United States District Court, W.D. Arkansas, Fort Smith Division
HOLMES, III CHIEF U.S. DISTRICT JUDGE.
now before this Court is Plaintiff's Application for
Attorney Fees Under the Equal Access to Justice Act
(“EAJA”). ECF No. 19. With this Motion, Plaintiff
requests an EAJA award of $5, 693.10. Id. On
February 28, 2018, Defendant responded to this Motion and
objects (1) to work performed on August 22, 2016 as not all
having been done before the District Court and (2) because
the fees are not appropriate because the government's
position was substantially justified. ECF No. 22.
Earl Mashburn (“Plaintiff”) appealed to this
Court from the Secretary of the Social Security
Administration's (“SSA”) denial of his
request for disability benefits. ECF No. 1. On November16,
2017, Plaintiff's case was remanded pursuant to sentence
four of 42 U.S.C. § 405(g). ECF No. 18.
February 14, 2018, Plaintiff filed the present Motion
requesting an award of attorney's fees under the EAJA.
ECF No 19. With this Motion, Plaintiff requests an award of
attorney's fees and costs of $5, 693.10. Id.
This amount represents 5.65 attorney hours at an hourly rate
of $188.00 for work performed in 2016, 15.25 attorney hours
at an hourly rate of $192.00 for work performed in 2017, 1.15
attorney hours at an hourly rate of $196.00 for work
performed in 2018, and 19.70 paralegal hours at an hourly
rate of $75.00. Id. Defendant responded to this
Motion on February 28, 2018 and objects to work performed on
August 22, 2016 as not all having been done before the
District Court and (2) the fees are not appropriate because
the government's position was substantially justified.
ECF No. 22.
to the EAJA, 28 U.S.C. § 2412(d)(1)(A), a court must
award attorney's fees to a prevailing social security
claimant unless the Secretary's position in denying
benefits was substantially justified. The Secretary has the
burden of proving that the denial of benefits was
substantially justified. See Jackson v. Bowen, 807
F.2d 127, 128 (8th Cir.1986) (“The Secretary bears the
burden of proving that its position in the administrative and
judicial proceedings below was substantially
justified”). An EAJA application also must be made
within thirty days of a final judgment in an action,
See 28 U.S.C. § 2412(d)(1)(B), or within thirty
days after the sixty day time for appeal has expired. See
Shalala v. Schaefer, 509 U.S. 292, 298 (1993).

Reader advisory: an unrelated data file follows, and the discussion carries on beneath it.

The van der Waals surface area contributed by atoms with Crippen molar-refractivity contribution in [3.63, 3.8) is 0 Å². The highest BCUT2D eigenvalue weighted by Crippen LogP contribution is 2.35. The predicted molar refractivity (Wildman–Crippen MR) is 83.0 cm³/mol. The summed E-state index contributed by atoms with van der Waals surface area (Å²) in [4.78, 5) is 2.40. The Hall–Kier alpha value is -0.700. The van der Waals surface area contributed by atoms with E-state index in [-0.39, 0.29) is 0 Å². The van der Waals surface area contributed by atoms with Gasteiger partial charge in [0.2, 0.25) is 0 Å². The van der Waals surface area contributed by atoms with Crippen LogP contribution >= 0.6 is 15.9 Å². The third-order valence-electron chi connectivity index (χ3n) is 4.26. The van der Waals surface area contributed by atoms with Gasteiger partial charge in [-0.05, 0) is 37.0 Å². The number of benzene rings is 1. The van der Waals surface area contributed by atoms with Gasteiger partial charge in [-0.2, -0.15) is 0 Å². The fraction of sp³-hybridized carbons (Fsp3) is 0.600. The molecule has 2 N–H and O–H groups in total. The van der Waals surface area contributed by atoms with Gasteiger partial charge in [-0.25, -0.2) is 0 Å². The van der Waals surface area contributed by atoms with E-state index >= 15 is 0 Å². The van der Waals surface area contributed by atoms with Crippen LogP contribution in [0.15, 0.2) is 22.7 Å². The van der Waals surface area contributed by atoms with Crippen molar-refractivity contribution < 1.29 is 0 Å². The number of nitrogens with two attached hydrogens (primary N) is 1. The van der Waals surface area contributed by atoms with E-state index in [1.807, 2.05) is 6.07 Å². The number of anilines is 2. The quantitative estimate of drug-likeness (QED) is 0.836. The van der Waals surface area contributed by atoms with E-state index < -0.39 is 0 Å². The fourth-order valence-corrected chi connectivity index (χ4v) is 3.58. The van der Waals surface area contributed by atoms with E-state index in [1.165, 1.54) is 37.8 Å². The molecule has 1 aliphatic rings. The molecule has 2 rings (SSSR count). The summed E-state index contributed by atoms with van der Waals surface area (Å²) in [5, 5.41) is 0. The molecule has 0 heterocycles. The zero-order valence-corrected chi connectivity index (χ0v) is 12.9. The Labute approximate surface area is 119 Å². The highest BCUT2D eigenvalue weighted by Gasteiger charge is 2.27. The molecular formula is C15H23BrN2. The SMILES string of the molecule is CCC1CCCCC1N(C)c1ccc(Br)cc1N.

award of attorney's fees under the EAJA is appropriate
even though, at the conclusion of the case, the
plaintiff's attorney may be authorized to charge and to
collect a fee pursuant to 42 U.S.C. § 406(b)(1).
Recovery of attorney's fees under both the EAJA and 42
U.S.C. § 406(b)(1) was specifically allowed when
Congress amended the EAJA in 1985. See Gisbrecht v.
Barnhart, 535 U.S. 789, 796 (2002) (citing Pub. L. No.
99-80, 99 Stat. 186 (1985)). The United States Supreme Court
stated that Congress harmonized an award of attorney's
fees under the EAJA and under 42 U.S.C. § 406(b)(1) as
Fee awards may be made under both prescriptions [EAJA and 42
U.S.C. § 406(b)(1)], but the claimant's attorney
must “refun[d] to the claimant the amount of the
smaller fee.”. . .“Thus, an EAJA award offsets an
award under Section 406(b), so that the [amount of total
past-due benefits the claimant actually receives] will be
increased by the . . . EAJA award up to the point the
claimant receives 100 percent of the past-due
Id. Furthermore, awarding fees under both acts
facilitates the purposes of the EAJA, which is to shift to
the United States the prevailing party's litigation
expenses incurred while contesting unreasonable government
action. See id.; Cornella v. Schweiker, 728
F.2d 978, 986 (8th Cir. 1984).
statutory ceiling for an EAJA fee award is $125.00 per hour.
See 28 U.S.C. § 2412(d)(2)(A). A court is only
authorized to exceed this statutory rate if “the court
determines that an increase in the cost of living or a
special factor, such as the limited availability of qualified
attorneys for the proceedings involved, justifies a higher
fee.” Id. A court may determine that there has
been an increase in the cost of living, and may thereby
increase the attorney's rate per hour, based upon the
United States Department of Labor's Consumer Price Index
(“CPI”). See Johnson v. Sullivan, 919
F.2d 503, 504 (8th Cir. 1990).
present action, Plaintiff's case was remanded to the SSA.
ECF No. 18. Defendant does not contest Plaintiff's claim
that he is the prevailing party and does not object to the
hourly rate he requested. ECF No. 22.
requests a total award of 5, 693.10 under the EAJA. ECF No.
19. Plaintiff requests these attorney fees at a rate of
$188.00 per hour for work performed in 2016 and $192.00 per
hour for work performed in 2017, and $196.00 for work
performed in 2018. Id. An enhanced hourly rate is
authorized by the EAJA as long as a Consumer Price Index
(“CPI”) justifies such the enhanced hourly rate.
See 28 U.S.C. § 2412(d)(2)(A). See also
Johnson, 919 F.2d at 504. Further, Defendant does not
object to these hourly rates. ECF No. 22. Based upon the
CPI-South Index, the hourly rate of $188.00 is authorized for